Scientists have long complained that the Bush administration's stem cell funding policy restricted their research to only a handful of human embryonic stem cell lines. A study published Friday in Nature Biotechnology confirms that the majority of lab experiments over the last decade has indeed focused on two or three cell lines -- the result of choices made by both President George W. Bush and the scientists themselves.
Researchers from Stanford University, the Mayo Clinic and the University of Michigan analyzed all 1,217 requests for stem cell lines that were made to the National Stem Cell Bank between 1999 and 2008. What they found was "far less diversity of materials than most believe," they wrote.
Though the Bush administration said the bank maintained 21 cell lines eligible for funding from the National Institutes of Health, three of those lines have never been available to researchers, and a fourth line just became usable this year, the researchers said.
Of the remaining 17 cell lines, more than three-quarters of all requests from scientists involved just two. The H1 line accounted for 39% of the orders, and the H9 line made up an additional 38%, according to records from the stem cell bank. The only other line that has been requested more than 100 times is H7. Nine of the lines haven't even made it into the double digits. It's not clear if only those three lines were easy to work with, or if they were favored for other reasons.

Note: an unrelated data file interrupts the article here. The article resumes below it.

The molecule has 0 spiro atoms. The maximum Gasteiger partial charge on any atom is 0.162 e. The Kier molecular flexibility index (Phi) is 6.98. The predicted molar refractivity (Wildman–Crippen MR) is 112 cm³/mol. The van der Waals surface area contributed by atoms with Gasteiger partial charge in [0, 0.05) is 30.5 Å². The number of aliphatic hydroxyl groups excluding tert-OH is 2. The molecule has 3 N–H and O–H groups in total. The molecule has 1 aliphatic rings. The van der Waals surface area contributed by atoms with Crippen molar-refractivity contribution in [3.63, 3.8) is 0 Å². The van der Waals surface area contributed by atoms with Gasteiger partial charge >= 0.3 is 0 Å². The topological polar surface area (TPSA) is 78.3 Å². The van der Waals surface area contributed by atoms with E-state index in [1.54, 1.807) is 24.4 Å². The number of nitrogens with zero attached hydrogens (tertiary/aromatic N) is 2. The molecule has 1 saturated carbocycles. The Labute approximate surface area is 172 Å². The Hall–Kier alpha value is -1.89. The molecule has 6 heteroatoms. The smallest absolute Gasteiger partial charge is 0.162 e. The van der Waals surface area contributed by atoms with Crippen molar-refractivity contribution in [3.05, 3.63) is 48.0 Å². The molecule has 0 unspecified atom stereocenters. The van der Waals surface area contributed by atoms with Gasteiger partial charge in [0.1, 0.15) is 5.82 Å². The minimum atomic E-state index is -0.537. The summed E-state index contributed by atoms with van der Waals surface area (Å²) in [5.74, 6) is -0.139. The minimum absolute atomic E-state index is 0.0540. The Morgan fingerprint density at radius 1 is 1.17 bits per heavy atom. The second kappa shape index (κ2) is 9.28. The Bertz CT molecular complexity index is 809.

The researchers also examined requests for human embryonic stem cell lines developed and maintained by the Harvard Stem Cell Institute. Harvard offers 28 cell lines, though the researchers focused on the 17 that have been available since 2004. (The others were too new to have been requested very often, they reasoned.) None of the Harvard lines could be used in NIH-funded experiments until the Obama administration's more expansive funding policy took effect last month.
There was considerably more diversity in Harvard's 946 shipments, according to the study. The two most popular cell lines accounted for only 25% of requests.
The researchers also scanned 534 stem cell studies published in peer-reviewed journals between 1999 and 2008. The H9 cell line appeared in 83% of studies, while the H1 line was in 61% and H7 was in 24%. Less than 36% of the publications included any of the other NIH lines.
The Harvard lines showed up in fewer than 3% of the studies, according to the analysis.
The researchers speculated that scientists using federal funds might have been more conservative about their experiments and thus tended to cluster around the most popular NIH-approved lines. The pattern might also reflect a "first-mover advantage," because laboratories seeking to replicate previous experiments would strive to use the same materials.
"The lasting legacy of Bush-era policies," the researchers concluded, is a human embryonic stem cell field "that relies very heavily on a small number of well-used but less than ideal cell lines."